The Urge To Sing

May 4, 2017
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Rose breathed heavy into the darkness, the feeling of dread lingering from her nightmare. The blackness of night seemed to fill her every sense, but she made no move to light the lamp next to her bed. Rose felt the need to leave the empty little room, so she crawled out from under the warm covers and slipped out her bedroom door. Her feet carried her out the front door, stealth in her every step and nothing but the tightness in her lungs on her mind. It wasn’t until Rose was a safe distance from the house that she felt like she could breathe again. She inhaled deeply, letting the night fill her with calm. Her eyes fluttered closed, and she let them stay that way. It was here she felt free: eyes closed, head to the sky, and night air in her lungs. Rose was filled with the urge to sing, the night sky acting as inspiration for melody, but no song she knew seemed right, so she instead continued to breathe in the air. A calm washed over Rose, one that felt like it couldn’t end. Of course, all calm moments end; this end just happened to be a bit more life altering than most.
The sound of frantic yells startled Rose out of her peaceful trance. She was astounded to remember that there were more people than just her in the world, and even more shocked to see that one of those people was hurtling towards her. The collision happened quickly, but Rose had had just enough time to brace herself. The clearly disheveled girl was stopped by Rose’s arms rather than pushing Rose to the ground. For a moment their eyes met. The girl’s eyes were blue, a shade so dark it reminded Rose of the night sky. You must come from the sky, Rose thought as she took in the sight in front of her. Rose saw something else in the “sky girl’s” eyes as well. Panic. Pure panic so overwhelming that Rose could hear it calling out to her even before the girl made her plea audible.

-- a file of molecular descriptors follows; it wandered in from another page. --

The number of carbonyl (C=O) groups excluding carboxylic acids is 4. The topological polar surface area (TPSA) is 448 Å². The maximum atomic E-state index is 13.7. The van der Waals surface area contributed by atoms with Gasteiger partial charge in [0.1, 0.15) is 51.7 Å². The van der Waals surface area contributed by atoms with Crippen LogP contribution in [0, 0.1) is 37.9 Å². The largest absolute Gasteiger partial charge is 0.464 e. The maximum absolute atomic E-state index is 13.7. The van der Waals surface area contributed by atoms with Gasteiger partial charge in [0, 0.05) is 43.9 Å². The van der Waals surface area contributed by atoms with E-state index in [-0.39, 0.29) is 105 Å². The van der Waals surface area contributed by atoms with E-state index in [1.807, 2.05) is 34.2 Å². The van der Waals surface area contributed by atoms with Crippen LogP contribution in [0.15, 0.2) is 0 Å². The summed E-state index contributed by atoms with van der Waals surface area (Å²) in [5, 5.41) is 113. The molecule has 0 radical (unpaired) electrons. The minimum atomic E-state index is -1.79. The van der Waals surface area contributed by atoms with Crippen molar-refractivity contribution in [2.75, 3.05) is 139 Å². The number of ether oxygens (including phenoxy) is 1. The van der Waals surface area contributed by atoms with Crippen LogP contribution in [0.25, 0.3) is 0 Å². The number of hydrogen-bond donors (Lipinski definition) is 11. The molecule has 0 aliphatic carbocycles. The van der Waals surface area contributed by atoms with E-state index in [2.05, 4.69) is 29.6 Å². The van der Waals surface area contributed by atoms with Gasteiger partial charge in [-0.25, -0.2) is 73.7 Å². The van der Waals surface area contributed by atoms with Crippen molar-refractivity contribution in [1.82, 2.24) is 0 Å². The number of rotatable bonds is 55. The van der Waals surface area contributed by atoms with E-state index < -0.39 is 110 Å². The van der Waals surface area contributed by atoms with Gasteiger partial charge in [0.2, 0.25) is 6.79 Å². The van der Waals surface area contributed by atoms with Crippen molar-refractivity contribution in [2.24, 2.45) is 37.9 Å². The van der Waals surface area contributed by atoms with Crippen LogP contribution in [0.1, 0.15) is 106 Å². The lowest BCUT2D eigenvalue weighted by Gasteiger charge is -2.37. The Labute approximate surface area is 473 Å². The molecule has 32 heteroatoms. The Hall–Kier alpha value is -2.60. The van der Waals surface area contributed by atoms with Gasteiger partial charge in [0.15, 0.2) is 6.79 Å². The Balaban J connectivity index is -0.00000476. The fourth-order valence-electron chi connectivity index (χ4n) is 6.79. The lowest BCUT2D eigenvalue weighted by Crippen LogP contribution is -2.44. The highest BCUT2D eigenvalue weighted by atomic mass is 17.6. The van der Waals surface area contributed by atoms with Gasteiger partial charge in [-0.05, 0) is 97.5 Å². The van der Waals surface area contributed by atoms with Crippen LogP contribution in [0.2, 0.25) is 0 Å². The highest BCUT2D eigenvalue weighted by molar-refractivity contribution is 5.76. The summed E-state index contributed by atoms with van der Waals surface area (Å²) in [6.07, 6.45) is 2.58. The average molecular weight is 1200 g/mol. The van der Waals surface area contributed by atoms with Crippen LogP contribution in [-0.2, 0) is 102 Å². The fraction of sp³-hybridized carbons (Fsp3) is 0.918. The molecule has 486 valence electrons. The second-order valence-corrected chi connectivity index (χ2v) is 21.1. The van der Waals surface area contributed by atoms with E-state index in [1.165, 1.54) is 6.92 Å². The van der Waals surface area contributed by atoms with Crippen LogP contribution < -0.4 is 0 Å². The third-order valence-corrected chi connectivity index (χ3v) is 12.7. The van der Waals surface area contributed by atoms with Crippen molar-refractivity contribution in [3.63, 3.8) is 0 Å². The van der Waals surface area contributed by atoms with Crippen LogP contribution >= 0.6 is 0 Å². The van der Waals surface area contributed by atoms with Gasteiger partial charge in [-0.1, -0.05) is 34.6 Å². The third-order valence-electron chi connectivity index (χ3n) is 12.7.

“Help,” the sky girl’s voice was weak and strained with fear, and out of some protective instinct Rose didn’t know she had, Rose obliged. She ushered the sky girl away from the sound of the angry crowd that was still in the distance, and brought her to the barn behind her family’s house. The crowd passed, too caught up in the chase to wonder if the sky girl had changed course. Rose let a couple seconds pass to be sure the pair was safe before turning to the sky girl, questions from her mind overflowing into her speech.
“Why were they following you?” Rose’s voice came out harsh rather than inquisitive like she’d meant to sound, and the girl flinched. Rose softened, settling for a calmer question. “Are you okay?”
The sky girl lifted her eyes and spoke.  “I’m fine,” the sky girl’s words were clipped, and Rose wished the girl would be a little nicer. After all, Rose had just saved the girl’s life, but Rose didn’t want to push it. Instead she sat down, gesturing for the sky girl to sit next to her. The girl hesitantly followed, taking her spot next to Rose.
“Do you have a name?” Rose asked, and the sky girl breathed deeply before speaking, uncertainty laced in her tone.
“Joan,” the sky girl, Joan, spoke, moving her eyes up to meet Rose’s. “And I’m a witch.”
A witch. The words shocked Rose, and her mind screamed at her to move. To yell for help. For her to do something, anything, to keep herself safe. But she didn’t. Instead, she introduced herself. “Rose. My name’s Rose.” Rose softly told the girl in front of her instead of  “saving” herself because, for once in her boring life, she felt intrigued.
Rose’s next few weeks were consumed by Joan. During the day, Rose worked on the farm and did her chores with thoughts of Joan swirling in the back of her mind, while Joan hid in the wooded area behind Rose’s family’s house. During the night, Rose would sneak to the barn and talk to Joan. The pair told each other stories of their childhoods. They learned seemingly everything about one another. Joan was the only person who knew just how unhappy with a farm life Rose was, and Rose knew all about Joan’s family. All about her brother’s recent passing and her father’s angry grieving. She knew that Joan’s original claim of being a witch was an exaggeration; Joan had been merely accused of being a witch. She knew that it was Joan’s own father who had accused her of the heinous act, his rage blinding him to the fact that the signs of “witchcraft” he had found were a twisted version of the truth. She knew that Joan was kind and never wanted to hurt anyone.